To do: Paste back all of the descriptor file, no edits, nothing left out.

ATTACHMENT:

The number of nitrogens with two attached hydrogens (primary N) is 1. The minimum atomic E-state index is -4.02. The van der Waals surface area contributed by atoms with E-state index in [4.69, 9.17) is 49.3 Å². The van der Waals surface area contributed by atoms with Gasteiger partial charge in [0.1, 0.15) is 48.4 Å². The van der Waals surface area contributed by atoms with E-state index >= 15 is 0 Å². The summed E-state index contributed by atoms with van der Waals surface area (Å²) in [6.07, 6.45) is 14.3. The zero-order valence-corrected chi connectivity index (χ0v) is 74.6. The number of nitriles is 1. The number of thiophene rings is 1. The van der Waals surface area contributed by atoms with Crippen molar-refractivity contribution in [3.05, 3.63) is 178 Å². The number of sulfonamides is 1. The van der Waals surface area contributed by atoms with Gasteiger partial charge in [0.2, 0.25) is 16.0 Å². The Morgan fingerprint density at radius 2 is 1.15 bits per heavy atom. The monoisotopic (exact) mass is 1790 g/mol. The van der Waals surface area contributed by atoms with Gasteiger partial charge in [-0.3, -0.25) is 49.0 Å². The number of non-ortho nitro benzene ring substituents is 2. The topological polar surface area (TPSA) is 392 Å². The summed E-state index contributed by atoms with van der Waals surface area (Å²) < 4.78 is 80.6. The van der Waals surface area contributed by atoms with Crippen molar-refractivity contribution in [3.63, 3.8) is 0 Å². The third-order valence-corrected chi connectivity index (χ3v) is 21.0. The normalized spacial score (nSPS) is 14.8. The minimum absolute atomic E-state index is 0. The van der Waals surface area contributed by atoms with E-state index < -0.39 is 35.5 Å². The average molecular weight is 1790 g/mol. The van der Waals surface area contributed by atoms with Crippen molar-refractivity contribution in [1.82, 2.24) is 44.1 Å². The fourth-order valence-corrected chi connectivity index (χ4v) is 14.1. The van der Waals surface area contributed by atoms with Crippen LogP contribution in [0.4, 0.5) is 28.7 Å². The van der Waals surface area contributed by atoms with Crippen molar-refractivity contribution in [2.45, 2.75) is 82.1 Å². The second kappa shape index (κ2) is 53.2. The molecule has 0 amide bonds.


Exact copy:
The number of nitrogens with two attached hydrogens (primary N) is 1. The minimum atomic E-state index is -4.02. The van der Waals surface area contributed by atoms with E-state index in [4.69, 9.17) is 49.3 Å². The van der Waals surface area contributed by atoms with Gasteiger partial charge in [0.1, 0.15) is 48.4 Å². The van der Waals surface area contributed by atoms with E-state index >= 15 is 0 Å². The summed E-state index contributed by atoms with van der Waals surface area (Å²) in [6.07, 6.45) is 14.3. The zero-order valence-corrected chi connectivity index (χ0v) is 74.6. The number of nitriles is 1. The number of thiophene rings is 1. The van der Waals surface area contributed by atoms with Crippen molar-refractivity contribution in [3.05, 3.63) is 178 Å². The number of sulfonamides is 1. The van der Waals surface area contributed by atoms with Gasteiger partial charge in [0.2, 0.25) is 16.0 Å². The Morgan fingerprint density at radius 2 is 1.15 bits per heavy atom. The monoisotopic (exact) mass is 1790 g/mol. The van der Waals surface area contributed by atoms with Gasteiger partial charge in [-0.3, -0.25) is 49.0 Å². The number of non-ortho nitro benzene ring substituents is 2. The topological polar surface area (TPSA) is 392 Å². The summed E-state index contributed by atoms with van der Waals surface area (Å²) < 4.78 is 80.6. The van der Waals surface area contributed by atoms with Crippen molar-refractivity contribution in [3.63, 3.8) is 0 Å². The third-order valence-corrected chi connectivity index (χ3v) is 21.0. The normalized spacial score (nSPS) is 14.8. The minimum absolute atomic E-state index is 0. The van der Waals surface area contributed by atoms with E-state index < -0.39 is 35.5 Å². The average molecular weight is 1790 g/mol. The van der Waals surface area contributed by atoms with Crippen molar-refractivity contribution in [1.82, 2.24) is 44.1 Å². The fourth-order valence-corrected chi connectivity index (χ4v) is 14.1. The van der Waals surface area contributed by atoms with Crippen LogP contribution in [0.4, 0.5) is 28.7 Å². The van der Waals surface area contributed by atoms with Crippen molar-refractivity contribution in [2.45, 2.75) is 82.1 Å². The second kappa shape index (κ2) is 53.2. The molecule has 0 amide bonds.